Earthling

Earthlings are inhabitants of the planet Earth. They are also known as Terrans or Gaians. As no extraterrestrial life has been discovered, all known forms of life in the Universe are earthlings.

History

Historically, the term earthling referred to a mortal inhabitant of the Earth as opposed to spiritual or divine entities. In Early Modern English, the word was used with the intention of contrasting "earth" with "heaven", and so presenting man as an inhabitant of the sublunary sphere, as opposed to heavenly creatures or deities.[1] The derivation from the noun earth by means of the suffix -ling is already seen in Old English yrþling, in the meaning "ploughman". The sense of "inhabitant of earth" is first attested in the 1590s.[2] Its use in science fiction dates to 1949, in Red Planet by Robert A. Heinlein.

The word human has the same imposed meaning, since it originates from a Proto-Indo-European word *ǵʰmṓ "earthling" < *dʰéǵʰōm "earth". Compare Latin homo "human" and humus "earth, soil".

Modern use

Its modern use in science fiction literature contrasts Earth (the planet) with outer space or hypothetical other planets with sapient life. The term was often used in 1950s science fiction film and novels by aliens to express a disdainful or patronizing tone towards creatures from Earth. The meaning "creature from planet Earth" in the context of space travel may be extended to non-human species, as in "Russia fetes dog Laika, first earthling in space".[3]

The literary effect aimed for is a distancing effect, inviting the readers to contemplate their own species as it might be seen from an external point of view. There is also a belittling effect, in parallel with the use of the -ling suffix in such diminutives as duckling and gosling. Especially in 1950s science fiction, use of the term is a conscious reversal of common assumptions of anthropocentrism or human exceptionalism, and may be an example of an exonym.

In some science fiction media (such as the Star Trek franchise and the 2014 movie Guardians of the Galaxy) the term Terran is used as a term for humans, stemming from terra, the Latin word for Earth. In the original run of the BBC series Doctor Who, the phrase tellurian is used.

See also

References

  1. ^ Thomas Nashe, Christ's Tears (1593, 1613), p. 124: "Wee (of all earthlings) are Gods vtmost subiects.";
    Drummond of Hawthornden, Poems (1711), p. 31 (written ca. 1630): "Nature gaz'd on with such a curious eye, That earthlings oft her deem'd a deity."
    Cited after Oxford English Dictionary.
  2. ^ Harper, Douglas. "earthling". Online Etymology Dictionary. Retrieved 18 August 2018.
  3. ^ Solovyov, Dmitry; Pearce, Tim (ed.) (11 April 2008). "Russia fetes dog Laika, first earthling in space". Reuters.CS1 maint: Extra text: authors list (link)
Baby Universal

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Bowie re-recorded this track in 1996 for his 1997 album Earthling, but the track was not released on the album.

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"Corpus Earthling" is an episode of the original The Outer Limits television show. It first aired on 18 November 1963, during the first season.

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"Earthling" is the sixth episode of the American science fiction drama television series Fringe's second season. The episode followed the Fringe team's investigation into random people mysteriously disintegrating into ash, a case which Agent Broyles had become deeply obsessed with in the past.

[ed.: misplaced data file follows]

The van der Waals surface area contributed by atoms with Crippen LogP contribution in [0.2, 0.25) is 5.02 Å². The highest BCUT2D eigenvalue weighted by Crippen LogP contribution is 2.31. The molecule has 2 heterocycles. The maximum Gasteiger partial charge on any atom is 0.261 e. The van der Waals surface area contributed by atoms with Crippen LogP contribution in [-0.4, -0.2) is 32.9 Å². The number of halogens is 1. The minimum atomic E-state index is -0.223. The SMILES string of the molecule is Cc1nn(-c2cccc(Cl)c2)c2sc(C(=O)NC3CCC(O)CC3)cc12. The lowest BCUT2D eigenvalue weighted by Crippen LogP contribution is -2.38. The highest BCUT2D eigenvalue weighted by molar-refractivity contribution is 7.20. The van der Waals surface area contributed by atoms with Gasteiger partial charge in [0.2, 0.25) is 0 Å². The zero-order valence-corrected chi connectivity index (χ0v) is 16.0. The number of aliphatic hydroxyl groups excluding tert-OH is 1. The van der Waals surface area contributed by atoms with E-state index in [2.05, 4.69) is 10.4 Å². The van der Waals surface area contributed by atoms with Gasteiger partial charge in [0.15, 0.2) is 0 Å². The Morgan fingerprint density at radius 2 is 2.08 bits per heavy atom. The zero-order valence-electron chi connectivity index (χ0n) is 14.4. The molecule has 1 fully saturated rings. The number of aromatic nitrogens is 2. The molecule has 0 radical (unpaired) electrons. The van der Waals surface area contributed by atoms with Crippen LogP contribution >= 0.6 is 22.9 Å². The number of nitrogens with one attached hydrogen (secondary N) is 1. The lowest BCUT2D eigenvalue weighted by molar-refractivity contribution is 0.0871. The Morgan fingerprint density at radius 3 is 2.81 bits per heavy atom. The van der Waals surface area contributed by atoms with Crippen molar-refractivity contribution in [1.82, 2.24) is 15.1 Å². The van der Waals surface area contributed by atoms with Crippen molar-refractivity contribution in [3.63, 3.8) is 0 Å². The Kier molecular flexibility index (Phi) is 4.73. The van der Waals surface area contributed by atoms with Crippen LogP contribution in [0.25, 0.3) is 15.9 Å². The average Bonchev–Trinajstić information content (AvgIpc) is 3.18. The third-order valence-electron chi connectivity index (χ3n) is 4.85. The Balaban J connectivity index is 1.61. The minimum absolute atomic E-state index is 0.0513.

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Earthling (disambiguation)

An Earthling is an inhabitant of the planet Earth.

Earthling or Earthlings may also refer to:

Earthling (album), a 1997 album by David Bowie

Earthlings (album), a 2008 album by Chrome Hill

Earthling (band), a band from Bristol, England

Earthlings?, a band from Joshua Tree, California

The Earthlings, a band based in Chichester, England

Earthlings (film), a 2005 animal rights documentary

Earthling (film), a 2010 film

Earthlings, original code-name for The L Word television series

"Earthling" (Fringe), a 2009 episode of the television series Fringe

The Earthling, a 1980 drama film starring William Holden and Rick Schroder

Earthling Publications, an American small press

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Earthling Publications

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In 2003, Earthling won the Horror Writers Association Specialty Press Award.

Earthling Tour

The David Bowie Earthling Tour opened on 7 June 1997 at Flughafen Blankensee in Lübeck, Germany continuing through Europe, North America before reaching a conclusion in Buenos Aires, Argentina on 7 November 1997.

Earthling in the City

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"I'm Afraid of Americans" is a single by David Bowie from the 1997 album Earthling. The song, co-written by Bowie and Brian Eno, was originally written during Bowie's studio sessions for the 1995 album Outside but was not released until a rough mix appeared on the soundtrack to the film Showgirls, and was subsequently remade for Earthling. A top 20 hit in Canada, the rework also peaked at number 66 on the Billboard Hot 100 and spent 16 weeks on that chart. This was the final Bowie single which charted on the Hot 100 until "Blackstar" and "Lazarus" following his death.

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The album is made up of recordings from the 1997 Earthling tour, featuring songs from the albums Earthling (1997) and 1. Outside (1995).

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